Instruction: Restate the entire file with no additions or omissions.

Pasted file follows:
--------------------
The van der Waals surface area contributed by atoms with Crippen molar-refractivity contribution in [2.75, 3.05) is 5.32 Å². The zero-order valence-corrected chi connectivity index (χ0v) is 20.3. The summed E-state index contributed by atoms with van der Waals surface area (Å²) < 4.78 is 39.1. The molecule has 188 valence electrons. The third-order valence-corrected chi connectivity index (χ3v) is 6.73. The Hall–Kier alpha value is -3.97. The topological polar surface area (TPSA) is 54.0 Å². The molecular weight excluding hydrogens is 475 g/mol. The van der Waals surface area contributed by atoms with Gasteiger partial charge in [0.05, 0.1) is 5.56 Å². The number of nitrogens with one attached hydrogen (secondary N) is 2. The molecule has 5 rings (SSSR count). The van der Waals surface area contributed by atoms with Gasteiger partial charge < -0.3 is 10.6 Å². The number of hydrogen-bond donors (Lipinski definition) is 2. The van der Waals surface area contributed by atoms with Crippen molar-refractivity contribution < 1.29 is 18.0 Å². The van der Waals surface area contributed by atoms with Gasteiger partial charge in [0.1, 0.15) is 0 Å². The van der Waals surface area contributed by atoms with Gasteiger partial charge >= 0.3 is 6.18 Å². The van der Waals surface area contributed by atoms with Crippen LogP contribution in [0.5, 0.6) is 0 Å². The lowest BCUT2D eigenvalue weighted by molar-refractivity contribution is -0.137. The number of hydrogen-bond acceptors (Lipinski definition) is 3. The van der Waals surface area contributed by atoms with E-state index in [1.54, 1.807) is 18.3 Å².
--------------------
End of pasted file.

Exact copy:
The van der Waals surface area contributed by atoms with Crippen molar-refractivity contribution in [2.75, 3.05) is 5.32 Å². The zero-order valence-corrected chi connectivity index (χ0v) is 20.3. The summed E-state index contributed by atoms with van der Waals surface area (Å²) < 4.78 is 39.1. The molecule has 188 valence electrons. The third-order valence-corrected chi connectivity index (χ3v) is 6.73. The Hall–Kier alpha value is -3.97. The topological polar surface area (TPSA) is 54.0 Å². The molecular weight excluding hydrogens is 475 g/mol. The van der Waals surface area contributed by atoms with Gasteiger partial charge in [0.05, 0.1) is 5.56 Å². The number of nitrogens with one attached hydrogen (secondary N) is 2. The molecule has 5 rings (SSSR count). The van der Waals surface area contributed by atoms with Gasteiger partial charge < -0.3 is 10.6 Å². The number of hydrogen-bond donors (Lipinski definition) is 2. The van der Waals surface area contributed by atoms with Crippen molar-refractivity contribution < 1.29 is 18.0 Å². The van der Waals surface area contributed by atoms with Gasteiger partial charge in [0.1, 0.15) is 0 Å². The van der Waals surface area contributed by atoms with Gasteiger partial charge >= 0.3 is 6.18 Å². The van der Waals surface area contributed by atoms with Crippen LogP contribution in [0.5, 0.6) is 0 Å². The lowest BCUT2D eigenvalue weighted by molar-refractivity contribution is -0.137. The number of hydrogen-bond acceptors (Lipinski definition) is 3. The van der Waals surface area contributed by atoms with E-state index in [1.54, 1.807) is 18.3 Å².